The Problem with Dry Air

Adults take about 23,000 breaths a day. Are you sure if the quality of the air your family is breathing is good? As spring gets closer, it’s a perfect situation to evaluate your home’s indoor air quality. We will still have cool days ahead of us and colder air retains a lower amount of moisture. This dry air is not only uncomfortable, but it can take a toll on your health and your house.

Low Humidity Increases Your Chances of Getting Sick

That you attain a cold because cool temps outside is an old wives’ tale… but there is something to it. As we said, cold air is drier and dry air can cause you some health problems. The mucous membranes in your nose and sinuses dry out when humidity is lower, so they can’t do their task of sifting out germs. This heightens the possibility of getting an illness.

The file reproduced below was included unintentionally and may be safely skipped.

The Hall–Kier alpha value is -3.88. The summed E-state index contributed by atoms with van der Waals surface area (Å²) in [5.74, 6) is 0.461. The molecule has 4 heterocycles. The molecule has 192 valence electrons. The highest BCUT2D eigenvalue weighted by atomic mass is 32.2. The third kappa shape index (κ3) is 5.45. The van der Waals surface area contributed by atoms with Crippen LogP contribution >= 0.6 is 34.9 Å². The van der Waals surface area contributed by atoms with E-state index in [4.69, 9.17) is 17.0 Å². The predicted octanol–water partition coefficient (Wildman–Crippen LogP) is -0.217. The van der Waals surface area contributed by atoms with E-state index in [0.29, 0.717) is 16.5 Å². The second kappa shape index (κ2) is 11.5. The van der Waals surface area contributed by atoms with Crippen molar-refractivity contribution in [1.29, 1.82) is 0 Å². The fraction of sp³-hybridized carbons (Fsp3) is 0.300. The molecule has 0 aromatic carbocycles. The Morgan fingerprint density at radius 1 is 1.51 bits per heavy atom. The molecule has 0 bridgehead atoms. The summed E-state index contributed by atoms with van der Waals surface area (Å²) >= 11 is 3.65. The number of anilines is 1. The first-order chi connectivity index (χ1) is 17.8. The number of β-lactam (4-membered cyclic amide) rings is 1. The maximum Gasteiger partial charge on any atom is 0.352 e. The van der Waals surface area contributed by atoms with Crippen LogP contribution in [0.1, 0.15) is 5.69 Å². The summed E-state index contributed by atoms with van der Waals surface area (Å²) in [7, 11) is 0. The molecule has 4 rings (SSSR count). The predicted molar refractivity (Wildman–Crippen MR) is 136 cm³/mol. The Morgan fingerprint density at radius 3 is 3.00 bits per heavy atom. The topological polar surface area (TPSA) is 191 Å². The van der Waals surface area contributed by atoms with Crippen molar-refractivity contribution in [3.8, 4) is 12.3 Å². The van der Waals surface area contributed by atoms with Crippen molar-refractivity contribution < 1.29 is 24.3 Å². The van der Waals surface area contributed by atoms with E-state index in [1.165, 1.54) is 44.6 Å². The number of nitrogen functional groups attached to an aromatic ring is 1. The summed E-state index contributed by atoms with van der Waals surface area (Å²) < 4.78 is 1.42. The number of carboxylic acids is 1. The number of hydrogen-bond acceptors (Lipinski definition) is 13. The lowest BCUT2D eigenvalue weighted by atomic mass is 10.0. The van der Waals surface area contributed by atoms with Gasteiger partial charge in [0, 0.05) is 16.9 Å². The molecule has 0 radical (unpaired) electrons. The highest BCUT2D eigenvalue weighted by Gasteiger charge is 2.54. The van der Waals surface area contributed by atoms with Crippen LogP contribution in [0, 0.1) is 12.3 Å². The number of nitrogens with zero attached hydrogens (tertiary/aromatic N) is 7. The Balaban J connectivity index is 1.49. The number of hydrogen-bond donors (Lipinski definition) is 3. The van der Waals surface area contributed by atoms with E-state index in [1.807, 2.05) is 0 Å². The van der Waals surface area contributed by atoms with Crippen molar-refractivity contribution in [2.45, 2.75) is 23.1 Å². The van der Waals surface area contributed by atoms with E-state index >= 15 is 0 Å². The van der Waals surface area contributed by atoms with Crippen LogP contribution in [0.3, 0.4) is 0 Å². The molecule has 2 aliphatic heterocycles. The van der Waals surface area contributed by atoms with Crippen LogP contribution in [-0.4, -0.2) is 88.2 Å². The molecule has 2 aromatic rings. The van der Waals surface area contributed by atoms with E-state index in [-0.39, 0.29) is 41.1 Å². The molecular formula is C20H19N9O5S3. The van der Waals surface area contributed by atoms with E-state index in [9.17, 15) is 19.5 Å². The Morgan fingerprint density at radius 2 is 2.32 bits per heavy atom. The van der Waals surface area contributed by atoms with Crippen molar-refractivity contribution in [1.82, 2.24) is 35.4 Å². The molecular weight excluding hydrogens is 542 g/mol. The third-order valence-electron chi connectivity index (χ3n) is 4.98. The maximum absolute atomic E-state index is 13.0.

Dry Air Damages Your Skin

In the Winnipeg winter, you may notice your skin seems dry and itchy. Shortage of humidity is the culprit. Lotion can help you treat the symptoms, but an investment in a whole-home humidifier could fix the actual culprit.

Damages to Your Home

The lower amounts of moisture in your home’s air can also affect the wood around your home—baseboards, floors, furniture—because the air pulls moisture from these items. You could even notice cracks in the walls and floors.

Checking for Dry Air

Even though itchy skin and a never-ending cold are signs that your indoor air may be dry, there are additional symptoms to watch for as well:

  • A notable increase in static electricity
  • Cracks in the flooring
  • Openings in your home’s trim and molding
  • Peeling wallpaper

Any of these problems indicate that it’s possibly time to take a look at your indoor air quality. We are here to help! Contact our indoor air professionals at Kirkfield Heating & Air Conditioning. 

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